Cultural Evolution: People's Motivations are Changing, and Reshaping the World

Cambridge University Press, 22 mrt. 2018
Cultural Evolution argues that people's values and behavior are shaped by the degree to which survival is secure; it was precarious for most of history, which encouraged heavy emphasis on group solidarity, rejection of outsiders, and obedience to strong leaders. For under extreme scarcity, xenophobia is realistic: if there is just enough land to support one tribe and another tribe tries to claim it, survival may literally be a choice between Us and Them. Conversely, high levels of existential security encourage openness to change, diversity, and new ideas. The unprecedented prosperity and security of the postwar era brought cultural change, the environmentalist movement, and the spread of democracy. But in recent decades, diminishing job security and rising inequality have led to an authoritarian reaction. Evidence from more than 100 countries demonstrates that people's motivations and behavior reflect the extent to which they take survival for granted - and that modernization changes them in roughly predictable ways. This book explains the rise of environmentalist parties, gender equality, and same-sex marriage through a new, empirically-tested version of modernization theory.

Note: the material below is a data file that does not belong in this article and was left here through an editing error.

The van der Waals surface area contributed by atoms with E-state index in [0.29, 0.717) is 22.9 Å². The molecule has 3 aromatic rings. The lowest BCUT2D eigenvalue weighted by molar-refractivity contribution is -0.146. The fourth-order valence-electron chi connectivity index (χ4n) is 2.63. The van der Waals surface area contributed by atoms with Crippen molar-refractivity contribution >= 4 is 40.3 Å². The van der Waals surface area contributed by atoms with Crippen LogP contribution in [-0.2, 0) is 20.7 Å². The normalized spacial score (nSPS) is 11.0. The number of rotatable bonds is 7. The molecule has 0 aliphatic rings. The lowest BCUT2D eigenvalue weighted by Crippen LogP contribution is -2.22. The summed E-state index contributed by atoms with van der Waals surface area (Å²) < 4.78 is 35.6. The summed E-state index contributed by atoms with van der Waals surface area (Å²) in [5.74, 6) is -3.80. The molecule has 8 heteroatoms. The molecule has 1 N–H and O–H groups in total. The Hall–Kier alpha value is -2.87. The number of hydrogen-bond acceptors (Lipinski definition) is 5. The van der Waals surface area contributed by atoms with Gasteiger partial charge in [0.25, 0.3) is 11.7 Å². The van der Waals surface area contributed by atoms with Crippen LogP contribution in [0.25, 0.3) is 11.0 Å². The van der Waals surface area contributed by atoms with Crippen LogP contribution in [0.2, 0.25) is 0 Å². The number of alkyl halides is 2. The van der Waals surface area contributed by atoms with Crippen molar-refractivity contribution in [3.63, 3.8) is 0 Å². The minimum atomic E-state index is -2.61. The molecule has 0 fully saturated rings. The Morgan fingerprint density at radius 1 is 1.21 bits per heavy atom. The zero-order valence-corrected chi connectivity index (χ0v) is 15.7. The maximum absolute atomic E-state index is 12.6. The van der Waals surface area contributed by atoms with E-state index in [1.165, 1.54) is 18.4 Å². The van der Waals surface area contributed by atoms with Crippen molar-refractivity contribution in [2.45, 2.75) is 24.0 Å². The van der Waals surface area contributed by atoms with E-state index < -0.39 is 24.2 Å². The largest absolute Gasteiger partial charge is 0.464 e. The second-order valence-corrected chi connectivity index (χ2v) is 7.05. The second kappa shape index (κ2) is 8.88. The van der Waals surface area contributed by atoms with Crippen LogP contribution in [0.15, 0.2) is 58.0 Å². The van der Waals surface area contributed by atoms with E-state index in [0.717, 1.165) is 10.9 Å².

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An Overview of this Book
1 Evolutionary Modernization and Cultural Change
2 The Rise of Postmaterialist Values in the West and the World
3 Global Cultural Patterns
4 The End of Secularization?
The Distinctive Trajectory of Norms Governing Gender Equality and Sexual Orientation
The IndividualLevel Component
7 Development and Democracy
8 The Changing Roots of Happiness
The Rise of Trump and the Authoritarian Populist Parties
10 The Coming of Artificial Intelligence Society

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Over de auteur (2018)

Ronald F. Inglehart is the Lowenstein Professor of Political Science at the University of Michigan, Ann Arbor. He holds honorary doctorates from Uppsala University, Sweden; the Free University of Brussels, Belgium; and the University of Lueneburg, Germany. Inglehart helped found the Euro-Barometer surveys and is founding president of the World Values Survey Association, which has surveyed representative national samples of the publics of 105 countries containing over ninety percent of the world's population. He is a fellow of the American Academy of Arts and Sciences, and of the American Academy of Political and Social Science. In 2011, he won the Johan Skytte prize in Political Science, often considered the highest prize awarded in the field.

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